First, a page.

Nashville’s Music City Center is revving up safety protocols as a result of the ongoing increase in COVID-19 cases in the Middle Tennessee area.
According to an August 16 report from The Metro Public Health Department, positive COVID-19 cases in Davidson County has eclipsed 107,000 year to date.
The recent surge has led the Music City Center to implement extra caution while hosting meetings in the 2.1 million square foot facility.
“Additional steps have been taken to ensure a comprehensive system of cleaning, disinfection, and infectious disease prevention including participation in the Nashville area’s Good to Go safety program and accreditation as a GBAC Star Facility by the Global Biorisk Advisory Council,” said Heather Jensen, Music City Center’s director of communications.
Good to Go was launched last year by Nashville Convention & Visitors Corporation in collaboration with Vanderbilt Health and Ryman Hospitality Properties.
The voluntary program provides the city’s businesses with access to toolkits, public health experts and support in attempts to ensure these companies keep their doors open in the safest way possible.
A facility’s GBAC star rating is achieved through knowing “how to prepare, respond and recover from infectious disease outbreaks and biohazard situations,” according to GBAC’s website.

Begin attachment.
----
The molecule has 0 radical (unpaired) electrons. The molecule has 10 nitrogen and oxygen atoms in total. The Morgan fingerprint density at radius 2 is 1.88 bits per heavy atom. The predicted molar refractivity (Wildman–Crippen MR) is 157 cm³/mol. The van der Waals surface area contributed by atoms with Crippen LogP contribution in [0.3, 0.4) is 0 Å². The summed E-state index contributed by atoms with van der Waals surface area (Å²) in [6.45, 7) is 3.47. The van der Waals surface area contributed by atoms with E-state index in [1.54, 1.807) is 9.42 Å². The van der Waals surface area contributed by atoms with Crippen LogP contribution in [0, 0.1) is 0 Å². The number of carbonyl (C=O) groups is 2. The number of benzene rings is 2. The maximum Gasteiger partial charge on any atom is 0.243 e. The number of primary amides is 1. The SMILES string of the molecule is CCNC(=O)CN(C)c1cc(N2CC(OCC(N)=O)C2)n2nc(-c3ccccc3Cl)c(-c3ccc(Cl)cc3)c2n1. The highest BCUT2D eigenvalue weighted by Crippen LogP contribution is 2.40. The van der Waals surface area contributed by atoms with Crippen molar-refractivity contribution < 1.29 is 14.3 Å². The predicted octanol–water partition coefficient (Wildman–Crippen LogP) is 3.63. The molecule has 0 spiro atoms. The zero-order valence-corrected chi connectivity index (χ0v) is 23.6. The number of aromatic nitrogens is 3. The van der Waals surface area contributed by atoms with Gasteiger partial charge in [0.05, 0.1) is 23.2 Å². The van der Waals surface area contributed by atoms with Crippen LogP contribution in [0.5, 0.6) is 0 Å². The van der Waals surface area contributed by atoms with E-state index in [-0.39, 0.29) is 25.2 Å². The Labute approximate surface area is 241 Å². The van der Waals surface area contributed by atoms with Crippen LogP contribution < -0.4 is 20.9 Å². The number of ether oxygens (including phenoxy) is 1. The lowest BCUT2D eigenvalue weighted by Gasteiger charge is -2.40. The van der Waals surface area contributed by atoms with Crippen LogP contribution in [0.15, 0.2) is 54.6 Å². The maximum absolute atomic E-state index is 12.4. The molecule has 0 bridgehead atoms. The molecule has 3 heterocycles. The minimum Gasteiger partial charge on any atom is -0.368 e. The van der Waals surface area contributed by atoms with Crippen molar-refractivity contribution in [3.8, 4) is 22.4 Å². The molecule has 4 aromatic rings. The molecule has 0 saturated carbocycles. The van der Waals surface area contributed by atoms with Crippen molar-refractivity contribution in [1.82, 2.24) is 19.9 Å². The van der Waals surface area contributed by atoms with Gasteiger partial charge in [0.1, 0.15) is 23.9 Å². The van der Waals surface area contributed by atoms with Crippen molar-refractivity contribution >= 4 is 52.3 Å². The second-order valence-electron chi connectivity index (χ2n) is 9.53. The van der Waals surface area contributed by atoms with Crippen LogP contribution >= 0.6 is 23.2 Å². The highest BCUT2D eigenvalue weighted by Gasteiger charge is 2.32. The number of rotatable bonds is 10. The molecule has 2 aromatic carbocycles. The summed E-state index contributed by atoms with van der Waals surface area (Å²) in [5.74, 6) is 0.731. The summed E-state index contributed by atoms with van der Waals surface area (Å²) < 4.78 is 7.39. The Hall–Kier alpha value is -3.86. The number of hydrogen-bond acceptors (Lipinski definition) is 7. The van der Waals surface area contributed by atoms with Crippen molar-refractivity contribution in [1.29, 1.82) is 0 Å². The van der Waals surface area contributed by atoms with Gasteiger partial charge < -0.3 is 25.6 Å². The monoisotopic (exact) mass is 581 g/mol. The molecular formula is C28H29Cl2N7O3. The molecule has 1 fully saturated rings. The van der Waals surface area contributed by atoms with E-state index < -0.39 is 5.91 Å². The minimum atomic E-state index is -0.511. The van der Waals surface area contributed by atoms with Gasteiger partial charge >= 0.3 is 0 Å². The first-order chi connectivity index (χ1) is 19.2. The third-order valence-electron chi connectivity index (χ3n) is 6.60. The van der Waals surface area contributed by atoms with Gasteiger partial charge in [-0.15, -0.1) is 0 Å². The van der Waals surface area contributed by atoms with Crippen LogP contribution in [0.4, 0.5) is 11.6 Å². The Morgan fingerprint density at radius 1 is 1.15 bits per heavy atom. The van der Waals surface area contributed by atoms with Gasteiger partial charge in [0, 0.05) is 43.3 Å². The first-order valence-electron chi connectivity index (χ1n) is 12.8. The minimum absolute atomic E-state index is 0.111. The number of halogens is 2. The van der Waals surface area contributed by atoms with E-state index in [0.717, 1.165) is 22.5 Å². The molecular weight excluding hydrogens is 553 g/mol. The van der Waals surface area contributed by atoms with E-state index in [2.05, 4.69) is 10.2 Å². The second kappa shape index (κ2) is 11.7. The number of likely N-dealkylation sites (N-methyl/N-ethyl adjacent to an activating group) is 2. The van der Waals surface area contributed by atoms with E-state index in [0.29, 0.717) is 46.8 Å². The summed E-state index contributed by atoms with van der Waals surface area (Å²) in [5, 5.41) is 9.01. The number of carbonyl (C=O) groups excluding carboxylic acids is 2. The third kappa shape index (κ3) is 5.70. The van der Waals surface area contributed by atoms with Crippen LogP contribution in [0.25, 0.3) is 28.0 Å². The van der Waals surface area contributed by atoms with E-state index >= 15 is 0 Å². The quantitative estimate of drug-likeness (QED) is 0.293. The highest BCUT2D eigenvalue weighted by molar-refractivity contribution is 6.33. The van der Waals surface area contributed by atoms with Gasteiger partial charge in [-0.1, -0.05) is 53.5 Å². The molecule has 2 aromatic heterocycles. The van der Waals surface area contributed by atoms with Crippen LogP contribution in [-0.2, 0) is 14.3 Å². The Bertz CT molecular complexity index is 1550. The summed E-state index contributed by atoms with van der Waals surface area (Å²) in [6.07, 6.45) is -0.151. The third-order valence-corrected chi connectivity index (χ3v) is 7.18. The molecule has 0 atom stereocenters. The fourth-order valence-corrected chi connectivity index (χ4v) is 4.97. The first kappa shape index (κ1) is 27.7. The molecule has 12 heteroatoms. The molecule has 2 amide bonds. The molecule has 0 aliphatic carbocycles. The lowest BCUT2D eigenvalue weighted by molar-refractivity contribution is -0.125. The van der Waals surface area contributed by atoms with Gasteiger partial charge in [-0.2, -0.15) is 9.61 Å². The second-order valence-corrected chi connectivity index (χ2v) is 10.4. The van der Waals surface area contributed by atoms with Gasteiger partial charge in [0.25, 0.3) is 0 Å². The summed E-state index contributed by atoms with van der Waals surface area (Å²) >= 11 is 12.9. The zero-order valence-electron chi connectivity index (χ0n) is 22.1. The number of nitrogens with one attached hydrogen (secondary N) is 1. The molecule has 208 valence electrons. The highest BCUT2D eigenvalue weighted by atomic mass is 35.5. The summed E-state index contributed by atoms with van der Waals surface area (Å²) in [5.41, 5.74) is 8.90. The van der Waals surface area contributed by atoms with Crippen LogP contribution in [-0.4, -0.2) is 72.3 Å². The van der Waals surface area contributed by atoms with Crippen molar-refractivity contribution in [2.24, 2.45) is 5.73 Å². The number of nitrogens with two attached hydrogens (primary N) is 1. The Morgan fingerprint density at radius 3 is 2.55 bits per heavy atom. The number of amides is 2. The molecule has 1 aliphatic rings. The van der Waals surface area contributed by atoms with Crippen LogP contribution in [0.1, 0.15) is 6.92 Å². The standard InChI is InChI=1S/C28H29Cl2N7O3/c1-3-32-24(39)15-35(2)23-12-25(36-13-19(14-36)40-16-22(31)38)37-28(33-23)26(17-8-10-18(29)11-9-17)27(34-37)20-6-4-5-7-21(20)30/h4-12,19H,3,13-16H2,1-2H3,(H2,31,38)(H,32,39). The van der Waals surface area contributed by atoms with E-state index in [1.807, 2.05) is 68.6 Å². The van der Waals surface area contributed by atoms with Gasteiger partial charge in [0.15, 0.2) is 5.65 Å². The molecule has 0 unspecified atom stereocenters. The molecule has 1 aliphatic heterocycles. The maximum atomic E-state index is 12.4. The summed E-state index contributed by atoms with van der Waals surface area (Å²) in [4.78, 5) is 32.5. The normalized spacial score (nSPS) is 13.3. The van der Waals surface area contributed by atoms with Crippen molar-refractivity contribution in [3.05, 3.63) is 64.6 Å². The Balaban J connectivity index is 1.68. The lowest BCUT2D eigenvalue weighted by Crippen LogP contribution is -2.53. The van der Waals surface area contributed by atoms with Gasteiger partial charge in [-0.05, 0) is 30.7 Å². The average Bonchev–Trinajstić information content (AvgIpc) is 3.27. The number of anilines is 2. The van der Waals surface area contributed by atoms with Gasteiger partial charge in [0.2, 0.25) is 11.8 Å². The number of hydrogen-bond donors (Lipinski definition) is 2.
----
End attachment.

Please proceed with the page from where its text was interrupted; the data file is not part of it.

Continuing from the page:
Regular cleanings of high-touch surfaces and numerous amounts of hand sanitizing stations have also been provided for both visitors and staff.
As for mask requirements in the convention center, Jensen said circumstances will vary.
“Event organizers may choose to mandate masks or face coverings, regardless of vaccination status,” she said. “Any such mandate will be communicated prior to the event, and all MCC visitors and staff in the occupied space must abide by the mandate for the duration of the event.”
As cases continue to rise with the delta variant of COVID-19, the convention center indicated it has not experienced any major cancellations.
“As the push for vaccinations continues, MCC is focused on the health and safety of scheduled events,” Jensen said. “There have been no cancellations of citywide conventions, and the facility’s calendar remains active.”
Current and upcoming events in the month of August at the Music City Center include the American Correctional Association’s annual Summer Congress, TN Society of Human Resource Management Conference, Economic Development Conference and the GameStop Conference, which is expected to draw around 7,000 attendees.
Jensen noted that due to the convention center’s ability to adapt to these difficult times, Music City Center expects to remain open for events and meetings.
“We’re disheartened by the recent surge in COVID-19 cases, but we are encouraged by the efforts of our staff and the entire Nashville hospitality industry to create safe spaces for visitors,” she said. “We will continue to monitor the situation and adjust protocols as needed.”